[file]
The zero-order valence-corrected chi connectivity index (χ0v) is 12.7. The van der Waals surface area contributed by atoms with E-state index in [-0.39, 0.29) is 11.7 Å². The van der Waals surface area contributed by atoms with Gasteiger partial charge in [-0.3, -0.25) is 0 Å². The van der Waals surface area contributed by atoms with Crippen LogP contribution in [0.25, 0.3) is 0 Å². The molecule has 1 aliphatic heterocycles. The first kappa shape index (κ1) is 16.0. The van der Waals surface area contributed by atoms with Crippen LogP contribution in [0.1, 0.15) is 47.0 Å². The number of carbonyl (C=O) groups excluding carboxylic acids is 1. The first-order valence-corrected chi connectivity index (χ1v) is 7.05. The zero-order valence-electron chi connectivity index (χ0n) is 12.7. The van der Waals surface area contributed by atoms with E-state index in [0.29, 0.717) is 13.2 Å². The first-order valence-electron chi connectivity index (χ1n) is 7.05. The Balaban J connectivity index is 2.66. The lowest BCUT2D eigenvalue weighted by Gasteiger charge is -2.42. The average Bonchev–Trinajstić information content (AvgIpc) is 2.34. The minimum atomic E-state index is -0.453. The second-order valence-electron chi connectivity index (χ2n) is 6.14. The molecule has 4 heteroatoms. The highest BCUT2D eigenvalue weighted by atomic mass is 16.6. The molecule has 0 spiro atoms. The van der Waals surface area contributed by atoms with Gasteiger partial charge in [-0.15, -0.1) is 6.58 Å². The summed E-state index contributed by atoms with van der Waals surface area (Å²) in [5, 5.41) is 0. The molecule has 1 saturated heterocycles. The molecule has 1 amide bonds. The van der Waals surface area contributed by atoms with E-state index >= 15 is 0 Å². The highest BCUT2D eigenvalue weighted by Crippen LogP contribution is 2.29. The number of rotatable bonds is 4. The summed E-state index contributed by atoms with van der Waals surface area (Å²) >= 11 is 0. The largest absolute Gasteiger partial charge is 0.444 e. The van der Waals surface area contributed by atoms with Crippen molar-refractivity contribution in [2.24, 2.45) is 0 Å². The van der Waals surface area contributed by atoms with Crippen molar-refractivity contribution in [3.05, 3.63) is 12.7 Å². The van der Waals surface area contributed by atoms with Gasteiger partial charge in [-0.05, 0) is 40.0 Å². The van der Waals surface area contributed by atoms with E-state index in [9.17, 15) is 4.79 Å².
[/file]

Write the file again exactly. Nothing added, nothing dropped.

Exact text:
The zero-order valence-corrected chi connectivity index (χ0v) is 12.7. The van der Waals surface area contributed by atoms with E-state index in [-0.39, 0.29) is 11.7 Å². The van der Waals surface area contributed by atoms with Gasteiger partial charge in [-0.3, -0.25) is 0 Å². The van der Waals surface area contributed by atoms with Crippen LogP contribution in [0.25, 0.3) is 0 Å². The molecule has 1 aliphatic heterocycles. The first kappa shape index (κ1) is 16.0. The van der Waals surface area contributed by atoms with Crippen LogP contribution in [0.1, 0.15) is 47.0 Å². The number of carbonyl (C=O) groups excluding carboxylic acids is 1. The first-order valence-corrected chi connectivity index (χ1v) is 7.05. The zero-order valence-electron chi connectivity index (χ0n) is 12.7. The van der Waals surface area contributed by atoms with E-state index in [0.29, 0.717) is 13.2 Å². The first-order valence-electron chi connectivity index (χ1n) is 7.05. The Balaban J connectivity index is 2.66. The lowest BCUT2D eigenvalue weighted by Gasteiger charge is -2.42. The average Bonchev–Trinajstić information content (AvgIpc) is 2.34. The minimum atomic E-state index is -0.453. The second-order valence-electron chi connectivity index (χ2n) is 6.14. The molecule has 4 heteroatoms. The highest BCUT2D eigenvalue weighted by atomic mass is 16.6. The molecule has 0 spiro atoms. The van der Waals surface area contributed by atoms with Gasteiger partial charge in [-0.15, -0.1) is 6.58 Å². The summed E-state index contributed by atoms with van der Waals surface area (Å²) in [5, 5.41) is 0. The molecule has 1 saturated heterocycles. The molecule has 1 amide bonds. The van der Waals surface area contributed by atoms with E-state index >= 15 is 0 Å². The highest BCUT2D eigenvalue weighted by Crippen LogP contribution is 2.29. The number of rotatable bonds is 4. The summed E-state index contributed by atoms with van der Waals surface area (Å²) >= 11 is 0. The largest absolute Gasteiger partial charge is 0.444 e. The van der Waals surface area contributed by atoms with Crippen molar-refractivity contribution in [2.24, 2.45) is 0 Å². The van der Waals surface area contributed by atoms with Crippen molar-refractivity contribution in [3.05, 3.63) is 12.7 Å². The van der Waals surface area contributed by atoms with Gasteiger partial charge in [-0.05, 0) is 40.0 Å². The van der Waals surface area contributed by atoms with E-state index in [9.17, 15) is 4.79 Å².